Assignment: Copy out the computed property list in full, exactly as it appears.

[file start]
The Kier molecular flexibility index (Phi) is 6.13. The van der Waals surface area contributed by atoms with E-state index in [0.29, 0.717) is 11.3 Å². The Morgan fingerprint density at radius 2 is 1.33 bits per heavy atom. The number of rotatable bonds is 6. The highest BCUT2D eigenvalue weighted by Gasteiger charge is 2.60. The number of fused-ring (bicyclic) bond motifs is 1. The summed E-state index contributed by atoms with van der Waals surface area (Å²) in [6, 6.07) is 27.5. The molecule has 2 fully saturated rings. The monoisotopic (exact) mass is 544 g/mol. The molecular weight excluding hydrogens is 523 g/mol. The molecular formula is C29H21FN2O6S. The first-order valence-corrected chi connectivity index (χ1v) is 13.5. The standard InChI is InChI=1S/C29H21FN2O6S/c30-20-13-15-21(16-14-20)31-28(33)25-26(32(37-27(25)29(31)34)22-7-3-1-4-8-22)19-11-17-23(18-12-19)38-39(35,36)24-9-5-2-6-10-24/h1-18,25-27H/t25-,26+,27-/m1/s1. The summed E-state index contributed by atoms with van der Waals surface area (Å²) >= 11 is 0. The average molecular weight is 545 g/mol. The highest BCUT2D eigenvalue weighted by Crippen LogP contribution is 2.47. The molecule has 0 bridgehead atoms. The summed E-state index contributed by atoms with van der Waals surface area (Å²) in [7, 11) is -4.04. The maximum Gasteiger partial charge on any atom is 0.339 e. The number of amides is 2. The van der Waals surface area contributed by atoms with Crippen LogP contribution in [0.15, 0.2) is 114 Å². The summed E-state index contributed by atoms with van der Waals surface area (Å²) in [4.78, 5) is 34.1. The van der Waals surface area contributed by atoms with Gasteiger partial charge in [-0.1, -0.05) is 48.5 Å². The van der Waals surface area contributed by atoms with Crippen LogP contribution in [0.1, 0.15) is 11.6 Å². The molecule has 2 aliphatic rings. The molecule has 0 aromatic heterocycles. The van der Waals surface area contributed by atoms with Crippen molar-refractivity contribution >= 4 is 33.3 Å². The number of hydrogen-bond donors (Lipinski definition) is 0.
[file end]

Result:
The Kier molecular flexibility index (Phi) is 6.13. The van der Waals surface area contributed by atoms with E-state index in [0.29, 0.717) is 11.3 Å². The Morgan fingerprint density at radius 2 is 1.33 bits per heavy atom. The number of rotatable bonds is 6. The highest BCUT2D eigenvalue weighted by Gasteiger charge is 2.60. The number of fused-ring (bicyclic) bond motifs is 1. The summed E-state index contributed by atoms with van der Waals surface area (Å²) in [6, 6.07) is 27.5. The molecule has 2 fully saturated rings. The monoisotopic (exact) mass is 544 g/mol. The molecular weight excluding hydrogens is 523 g/mol. The molecular formula is C29H21FN2O6S. The first-order valence-corrected chi connectivity index (χ1v) is 13.5. The standard InChI is InChI=1S/C29H21FN2O6S/c30-20-13-15-21(16-14-20)31-28(33)25-26(32(37-27(25)29(31)34)22-7-3-1-4-8-22)19-11-17-23(18-12-19)38-39(35,36)24-9-5-2-6-10-24/h1-18,25-27H/t25-,26+,27-/m1/s1. The summed E-state index contributed by atoms with van der Waals surface area (Å²) >= 11 is 0. The average molecular weight is 545 g/mol. The highest BCUT2D eigenvalue weighted by Crippen LogP contribution is 2.47. The molecule has 0 bridgehead atoms. The summed E-state index contributed by atoms with van der Waals surface area (Å²) in [7, 11) is -4.04. The maximum Gasteiger partial charge on any atom is 0.339 e. The number of amides is 2. The van der Waals surface area contributed by atoms with Crippen LogP contribution in [0.15, 0.2) is 114 Å². The summed E-state index contributed by atoms with van der Waals surface area (Å²) in [4.78, 5) is 34.1. The van der Waals surface area contributed by atoms with Gasteiger partial charge in [-0.1, -0.05) is 48.5 Å². The van der Waals surface area contributed by atoms with Crippen LogP contribution in [0.1, 0.15) is 11.6 Å². The molecule has 2 aliphatic rings. The molecule has 0 aromatic heterocycles. The van der Waals surface area contributed by atoms with Crippen molar-refractivity contribution >= 4 is 33.3 Å². The number of hydrogen-bond donors (Lipinski definition) is 0.